The Jomon peoples of ancient Japan were making ceramics as far back as the Ice Age, and the huge diversity of styles tells us of civilizations come and gone long, long before the advent of Chinese-based writing. Yet through all this multiplicity, the vast majority of Jomon vessels have a rounded or narrow base, a noticeably elaborate rim, and a clear decorative division between the (smaller or larger) rim area, and the lower part of the vessel.
Clearly, many Jomon vessels were used for cooking – remnants of charred food have been discovered, and signs of fire damage.
But to an artist’s eye, and remembering that the Jomon were experts at storing – and probably at fermenting – food in pits, most of these vessels would show to their best advantage half-way – or two-thirds – buried in earth, especially in a natural context, and then again in the moment of being pulled from the ground, with a serendipitous pattern of dirt scraps still clinging to the decorative geometries of their lower part.
…wouldn’t it be fun to see a modern ceramicist try their hand at pottery created for this context…?
– – – by Kimbal Anderson Sensei
So… two hundred cuts…
Since you didn’t have a clock, telling you: you didn’t have anything to measure your usual way.
It’s different, isn’t it…
It seems like it was brief. You just barely got started. And your energy feels fresh, rather than “I just got to get through this… it’s one more job…”
So this is the thinking. It kind of fits into what Peter-san was talking about, about the Mummers…
For most of human history, people were not employees. They may have had tasks, but they were not employees. And one of the major reasons the Industrial Revolution was so difficult to get going in America was that no-one would come.
“Well, my cow is out…” or, “I stayed up last night because of my…” …because they lived according to natural cycles.
And they tried to take people and make them like the machine they built. And they said to them: “well, the machine makes us money when we start at dawn and we make it run until it’s dark. And the people said: “that’s crazy: that would kill a horse.”
It does. It’ll kill a horse.
So it was very difficult to get going. It required some very interesting manipulation of the economy to put people in such a crisis that they could make them do it.
Because they were natural – – – not that they were lazy people: it’s just that people had a different clock.
If you were a farmer, having been such an animal, dawn was a nice time. I enjoyed dawn. It wasn’t an “Oh my god, here it is, dawn, oh my god…” It was more like “Ah, it’s getting light .” And there was always a certain beauty to it, even if it wasn’t a pretty sunrise… just that the light would creep across everything, and things would wake up in a certain way.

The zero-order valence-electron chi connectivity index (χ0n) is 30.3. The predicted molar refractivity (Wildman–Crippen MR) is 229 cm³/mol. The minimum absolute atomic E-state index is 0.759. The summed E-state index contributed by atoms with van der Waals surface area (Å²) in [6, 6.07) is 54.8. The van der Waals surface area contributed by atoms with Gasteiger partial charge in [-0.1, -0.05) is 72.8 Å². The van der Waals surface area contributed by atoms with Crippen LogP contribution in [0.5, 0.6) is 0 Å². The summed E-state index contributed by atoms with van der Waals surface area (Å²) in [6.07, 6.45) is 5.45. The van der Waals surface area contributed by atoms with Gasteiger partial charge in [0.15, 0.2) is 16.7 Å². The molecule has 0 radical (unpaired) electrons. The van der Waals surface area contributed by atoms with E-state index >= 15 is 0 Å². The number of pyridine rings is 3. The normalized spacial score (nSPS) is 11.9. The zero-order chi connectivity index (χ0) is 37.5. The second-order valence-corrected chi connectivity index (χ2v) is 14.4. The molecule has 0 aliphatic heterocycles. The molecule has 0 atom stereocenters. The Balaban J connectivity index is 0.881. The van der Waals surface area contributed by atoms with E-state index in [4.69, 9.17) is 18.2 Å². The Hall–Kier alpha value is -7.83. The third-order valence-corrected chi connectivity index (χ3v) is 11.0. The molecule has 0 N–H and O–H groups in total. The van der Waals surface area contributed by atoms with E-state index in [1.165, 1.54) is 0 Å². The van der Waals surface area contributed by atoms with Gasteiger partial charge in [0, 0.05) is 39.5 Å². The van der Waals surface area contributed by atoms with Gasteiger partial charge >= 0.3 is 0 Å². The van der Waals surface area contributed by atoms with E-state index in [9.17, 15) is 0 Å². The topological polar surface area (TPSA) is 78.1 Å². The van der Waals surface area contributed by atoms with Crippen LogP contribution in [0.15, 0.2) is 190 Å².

And I worked a lot. In order to make a farm work, you can’t take the day off all the time… In fact it’s rare that you would ever do that. And so I would say, as budo practitioners, think about living a life where you don’t require a vacation, where you don’t think in terms of “my life is a series of difficulties…”, and that “I need to escape them…” But rather start tuning into the rhythms that are all around you.
I think you’ll find, that if you hook into the rhythms – which doesn’t mean laying around and doing nothing: that’s even bad for you… that whole vegetable state that people get into with info-tainment and stuff… bad for you… But how about listening. Spend some time getting hooked up to nature. Mostly if you get outside and move around, don’t you feel better? Go for that walk, or whatever?
Start looking for the little cues of the habits of nature around you.
Do not blame clocks. Do not blame others.
Do it in spite of…
So if you are propelled into a situation where there’s … right?… Learn to do it within that.
It’s there. It’s always there.
Sometimes the other stuff is just so loud, it’s just been… it has been created to distract you from this kind of mind.
Hook back up.
You’re going to find that you have a lot more energy. And probably you’ll find that productivity – doing things that makes sense to you, and where you see some result… whether it’s just helping someone else… – will make you happy, because it’s coming from the right kind of hook-up to everything And If you didn’t think of yourself as a battery who’s run low, and you’re trying to keep someone from stealing it who’s in power…
How about hooking up to the big force? See that as what’s happening. it’s flowing through you… you’re like the river’s moving through you. It ebbs. It flows. It does stuff.
But it shouldn’t always be frantic or always tired. That must be something else. That’s something else going on there.
Now, we do have to account for the weather. It does affect you. I don’t know about you… but… a stroll in the ice-box that Boise and the valley is in, today… that’s cool every once in a while, like, REALLY, VERY every once in a while… And the idea of living in it… you could be breathing air pollution so bad it could kill you. It’s not good for you.
But if you’ve ever walked through a really dense ice-fog, and watched the trees: what they do and that wh-ssssshhhh, fairy-land thing… that’s pretty amazing.
So. work on this idea of awakening your old self to Dai-Shizen: so you can get your habits and the habits of the universe allied.
You’ll like it. You’ll like it. Things taste better.
Also you won’t be craving what the machine is offering you.
There are better external choices to make…